With candidate Ron DeSantis facing withering attacks over a leaked presidential debate strategy memo, commentator Ann Coulter—who had him on her “Unsafe” podcast on Aug. 17—had this debate advice for him.
“I want [you]to concentrate on the three issues on which no one can beat you,” said Ms. Coulter, an unabashed cheerleader for the Florida governor. “And they are the three most important issues facing the country. And that is immigration, crime, and COVID.”
She’s not just any endorsement catch for him. Ms. Coulter’s 2015 book on illegal immigration, “Adios America,” gave Donald Trump the ammunition for what became his signature issue, one drawing tens of thousands of people to his rallies.
Ms. Coulter predicted as early as mid-2015 that he would win the presidency because of it when hardly any other political commentator foresaw that.
And she defected, just as notably, from President Trump’s camp midway through his term in office over his failure to build a border wall when he had the chance when Republicans controlled both houses of Congress in 2017 and 2018.
Ms. Coulter saluted Mr. DeSantis’s record on COVID-19 as Florida governor.
“And unless the president of Sweden is running in this presidential election, no one can hold a candle to you. And that’s why the media isn’t going to mention COVID.”
And then asked: “[So] why is it still possible to run on all Trump’s immigration promises?”
“Because he didn’t follow through with them,” Mr. DeSantis said.
“You know, I was at those rallies in 2016. Mexico was going to pay for the border wall. He was going to have record deportations. All this other stuff. And the reality is, the wall didn’t get built. I think that they did reinforce some existing wall. They did add some new wall. But there are massive, massive expanses of that southern border that are wide open.”
Mr. DeSantis said Mr. Trump, despite his tough immigration stance, tried as president to pass an amnesty with the Goodlatte bill and didn’t support the Rays Act, which would have reformed immigration.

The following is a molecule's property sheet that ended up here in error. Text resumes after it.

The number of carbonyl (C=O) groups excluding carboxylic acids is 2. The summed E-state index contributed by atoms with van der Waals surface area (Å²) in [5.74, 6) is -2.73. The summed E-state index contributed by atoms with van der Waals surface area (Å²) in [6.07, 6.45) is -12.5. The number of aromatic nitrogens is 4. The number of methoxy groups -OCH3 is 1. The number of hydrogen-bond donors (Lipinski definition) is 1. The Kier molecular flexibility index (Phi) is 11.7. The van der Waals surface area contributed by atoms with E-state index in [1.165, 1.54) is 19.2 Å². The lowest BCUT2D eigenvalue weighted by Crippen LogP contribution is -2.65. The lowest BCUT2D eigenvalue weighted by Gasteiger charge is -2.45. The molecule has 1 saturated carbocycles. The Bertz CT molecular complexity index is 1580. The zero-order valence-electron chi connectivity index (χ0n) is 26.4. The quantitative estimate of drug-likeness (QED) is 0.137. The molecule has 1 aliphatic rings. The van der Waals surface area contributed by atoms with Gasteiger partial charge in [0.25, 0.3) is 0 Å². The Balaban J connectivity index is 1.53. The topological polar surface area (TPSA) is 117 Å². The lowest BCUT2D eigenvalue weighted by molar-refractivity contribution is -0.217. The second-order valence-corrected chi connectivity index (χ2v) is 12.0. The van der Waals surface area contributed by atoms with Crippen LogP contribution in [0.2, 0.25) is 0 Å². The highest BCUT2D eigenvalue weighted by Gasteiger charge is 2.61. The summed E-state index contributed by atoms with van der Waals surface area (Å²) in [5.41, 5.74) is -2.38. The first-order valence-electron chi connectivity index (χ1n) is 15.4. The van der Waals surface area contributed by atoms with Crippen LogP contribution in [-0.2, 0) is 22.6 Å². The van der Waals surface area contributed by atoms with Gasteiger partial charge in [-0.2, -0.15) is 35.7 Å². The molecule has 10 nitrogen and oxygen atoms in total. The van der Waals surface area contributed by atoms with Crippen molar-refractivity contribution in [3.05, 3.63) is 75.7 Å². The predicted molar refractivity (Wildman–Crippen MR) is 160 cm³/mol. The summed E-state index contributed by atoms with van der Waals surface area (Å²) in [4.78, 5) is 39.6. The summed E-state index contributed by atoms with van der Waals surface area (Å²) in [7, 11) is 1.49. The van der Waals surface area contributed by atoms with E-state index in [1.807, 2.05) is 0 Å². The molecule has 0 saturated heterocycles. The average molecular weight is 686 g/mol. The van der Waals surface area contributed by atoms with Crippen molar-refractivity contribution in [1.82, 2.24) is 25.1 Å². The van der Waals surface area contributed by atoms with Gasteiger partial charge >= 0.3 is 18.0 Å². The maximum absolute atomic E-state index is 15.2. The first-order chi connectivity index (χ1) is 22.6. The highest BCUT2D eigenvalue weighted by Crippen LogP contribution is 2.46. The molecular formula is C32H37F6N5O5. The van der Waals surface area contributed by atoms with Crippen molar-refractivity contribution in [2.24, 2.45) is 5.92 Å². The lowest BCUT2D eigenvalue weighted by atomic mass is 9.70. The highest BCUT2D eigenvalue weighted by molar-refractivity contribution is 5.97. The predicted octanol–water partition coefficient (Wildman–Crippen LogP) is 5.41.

He told Ms. Coulter if elected, he wouldn’t grant an amnesty.
The governor said he would deport illegal immigrants, beginning with the most recent arrivals and anyone with a criminal record.
Doing this, he said, would deter most illegal immigrants. They’d hesitate to take the costs and risks of the illicit immigration once they realized they’d be deported if caught. Right now, he said, they get to stay and are issued court dates often years in advance.
Ms. Coulter praised his passage of E-Verify in Florida—requiring employers to ascertain employees’ right to work in the United States—and doing so in the face of his state’s two largest industries, tourism and agriculture, which often seek cheap labor.
Mr. DeSantis said unemployment had gone down in Florida, and wages had gone up as a result. “And that should be considered a good thing,” he said.
He called for ICE, the federal immigration agency, to do its job and police workplaces using illegal aliens.
Mr. DeSantis talked about his plan to challenge “the conventional wisdom” that the children of illegal immigrants born on U.S. soil—sometimes called “anchor babies”—are American citizens under the 14th Amendment.
“Clearly, that was not the intent of the people,” he said. His administration would “tee up” the issue for the Supreme Court.
He expressed worry that justices—other than Clarence Thomas and Samuel Alito—might not deliver on it, and Congress might not carry it out either.
“It’s a ridiculous policy that somebody can just come across our border, have a baby, and then basically you’re in a situation where you can’t send the parent home and send the kid too, because the kid’s an American citizen,” Mr. DeSantis said. “So it creates a lot of perverse incentives.”
Ms. Coulter noted that various government leaders, ranging from influential retired Federal Judge Richard Posner to former Senate Majority Leader and Nevada Democrat, Harry Reid, have warned the issue needed to be dealt with.